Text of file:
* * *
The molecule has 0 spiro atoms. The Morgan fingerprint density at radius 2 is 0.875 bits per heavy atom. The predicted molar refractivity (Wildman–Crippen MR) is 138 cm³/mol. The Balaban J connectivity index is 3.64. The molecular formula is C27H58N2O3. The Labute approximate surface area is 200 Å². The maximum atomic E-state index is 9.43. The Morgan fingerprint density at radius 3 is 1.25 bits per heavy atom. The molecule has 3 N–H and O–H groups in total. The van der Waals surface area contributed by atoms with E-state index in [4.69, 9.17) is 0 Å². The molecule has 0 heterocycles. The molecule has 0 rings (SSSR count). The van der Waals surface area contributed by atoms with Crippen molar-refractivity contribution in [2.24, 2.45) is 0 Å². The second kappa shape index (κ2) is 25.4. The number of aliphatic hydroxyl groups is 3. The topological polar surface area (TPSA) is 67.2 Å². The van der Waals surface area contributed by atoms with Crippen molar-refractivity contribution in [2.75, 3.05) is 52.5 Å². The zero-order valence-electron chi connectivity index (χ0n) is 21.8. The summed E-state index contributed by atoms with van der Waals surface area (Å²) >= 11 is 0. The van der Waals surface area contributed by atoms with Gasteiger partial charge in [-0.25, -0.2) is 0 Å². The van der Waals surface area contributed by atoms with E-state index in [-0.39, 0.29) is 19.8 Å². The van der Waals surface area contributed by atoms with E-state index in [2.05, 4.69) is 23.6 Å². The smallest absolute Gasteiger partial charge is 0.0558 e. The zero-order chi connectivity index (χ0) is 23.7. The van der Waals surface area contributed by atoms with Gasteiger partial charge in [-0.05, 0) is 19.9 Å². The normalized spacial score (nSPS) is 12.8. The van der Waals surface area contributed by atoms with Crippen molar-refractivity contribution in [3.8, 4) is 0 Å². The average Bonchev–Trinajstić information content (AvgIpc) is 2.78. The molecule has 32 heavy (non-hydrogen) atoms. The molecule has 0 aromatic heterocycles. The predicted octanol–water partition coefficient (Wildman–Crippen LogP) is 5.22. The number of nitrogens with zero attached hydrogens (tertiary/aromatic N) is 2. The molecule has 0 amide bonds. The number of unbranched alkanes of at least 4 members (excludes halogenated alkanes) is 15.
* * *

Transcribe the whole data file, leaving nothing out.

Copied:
The molecule has 0 spiro atoms. The Morgan fingerprint density at radius 2 is 0.875 bits per heavy atom. The predicted molar refractivity (Wildman–Crippen MR) is 138 cm³/mol. The Balaban J connectivity index is 3.64. The molecular formula is C27H58N2O3. The Labute approximate surface area is 200 Å². The maximum atomic E-state index is 9.43. The Morgan fingerprint density at radius 3 is 1.25 bits per heavy atom. The molecule has 3 N–H and O–H groups in total. The van der Waals surface area contributed by atoms with E-state index in [4.69, 9.17) is 0 Å². The molecule has 0 heterocycles. The molecule has 0 rings (SSSR count). The van der Waals surface area contributed by atoms with Crippen molar-refractivity contribution in [2.24, 2.45) is 0 Å². The second kappa shape index (κ2) is 25.4. The number of aliphatic hydroxyl groups is 3. The topological polar surface area (TPSA) is 67.2 Å². The van der Waals surface area contributed by atoms with Crippen molar-refractivity contribution in [2.75, 3.05) is 52.5 Å². The zero-order valence-electron chi connectivity index (χ0n) is 21.8. The summed E-state index contributed by atoms with van der Waals surface area (Å²) >= 11 is 0. The van der Waals surface area contributed by atoms with Gasteiger partial charge in [-0.25, -0.2) is 0 Å². The van der Waals surface area contributed by atoms with E-state index in [-0.39, 0.29) is 19.8 Å². The van der Waals surface area contributed by atoms with E-state index in [2.05, 4.69) is 23.6 Å². The smallest absolute Gasteiger partial charge is 0.0558 e. The zero-order chi connectivity index (χ0) is 23.7. The van der Waals surface area contributed by atoms with Gasteiger partial charge in [-0.05, 0) is 19.9 Å². The normalized spacial score (nSPS) is 12.8. The van der Waals surface area contributed by atoms with Crippen molar-refractivity contribution in [3.8, 4) is 0 Å². The average Bonchev–Trinajstić information content (AvgIpc) is 2.78. The molecule has 32 heavy (non-hydrogen) atoms. The molecule has 0 aromatic heterocycles. The predicted octanol–water partition coefficient (Wildman–Crippen LogP) is 5.22. The number of nitrogens with zero attached hydrogens (tertiary/aromatic N) is 2. The molecule has 0 amide bonds. The number of unbranched alkanes of at least 4 members (excludes halogenated alkanes) is 15.